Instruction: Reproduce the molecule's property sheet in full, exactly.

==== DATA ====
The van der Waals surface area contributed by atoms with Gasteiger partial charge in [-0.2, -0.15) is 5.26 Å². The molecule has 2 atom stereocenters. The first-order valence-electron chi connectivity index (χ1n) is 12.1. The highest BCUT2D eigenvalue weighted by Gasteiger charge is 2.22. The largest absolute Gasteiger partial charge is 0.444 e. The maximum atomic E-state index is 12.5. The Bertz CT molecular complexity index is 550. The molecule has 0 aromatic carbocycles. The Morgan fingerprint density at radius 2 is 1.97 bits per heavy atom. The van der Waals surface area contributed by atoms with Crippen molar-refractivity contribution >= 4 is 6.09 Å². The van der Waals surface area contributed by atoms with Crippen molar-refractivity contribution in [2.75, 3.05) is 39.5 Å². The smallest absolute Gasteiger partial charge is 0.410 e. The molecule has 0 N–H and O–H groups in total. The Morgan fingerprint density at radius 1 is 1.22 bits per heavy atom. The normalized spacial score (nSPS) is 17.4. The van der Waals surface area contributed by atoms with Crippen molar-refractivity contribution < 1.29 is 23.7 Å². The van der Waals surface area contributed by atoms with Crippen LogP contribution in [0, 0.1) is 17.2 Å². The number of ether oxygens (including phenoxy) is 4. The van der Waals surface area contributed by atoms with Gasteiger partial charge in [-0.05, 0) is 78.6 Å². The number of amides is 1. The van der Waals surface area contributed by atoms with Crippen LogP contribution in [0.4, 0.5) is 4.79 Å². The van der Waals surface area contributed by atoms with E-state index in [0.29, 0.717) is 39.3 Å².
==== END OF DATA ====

The van der Waals surface area contributed by atoms with Gasteiger partial charge in [-0.2, -0.15) is 5.26 Å². The molecule has 2 atom stereocenters. The first-order valence-electron chi connectivity index (χ1n) is 12.1. The highest BCUT2D eigenvalue weighted by Gasteiger charge is 2.22. The largest absolute Gasteiger partial charge is 0.444 e. The maximum atomic E-state index is 12.5. The Bertz CT molecular complexity index is 550. The molecule has 0 aromatic carbocycles. The Morgan fingerprint density at radius 2 is 1.97 bits per heavy atom. The van der Waals surface area contributed by atoms with Crippen molar-refractivity contribution >= 4 is 6.09 Å². The van der Waals surface area contributed by atoms with Crippen molar-refractivity contribution in [2.75, 3.05) is 39.5 Å². The smallest absolute Gasteiger partial charge is 0.410 e. The molecule has 0 N–H and O–H groups in total. The Morgan fingerprint density at radius 1 is 1.22 bits per heavy atom. The normalized spacial score (nSPS) is 17.4. The van der Waals surface area contributed by atoms with Crippen molar-refractivity contribution < 1.29 is 23.7 Å². The van der Waals surface area contributed by atoms with Crippen LogP contribution in [0, 0.1) is 17.2 Å². The number of ether oxygens (including phenoxy) is 4. The van der Waals surface area contributed by atoms with Gasteiger partial charge in [-0.05, 0) is 78.6 Å². The number of amides is 1. The van der Waals surface area contributed by atoms with Crippen LogP contribution in [0.4, 0.5) is 4.79 Å². The van der Waals surface area contributed by atoms with E-state index in [0.29, 0.717) is 39.3 Å².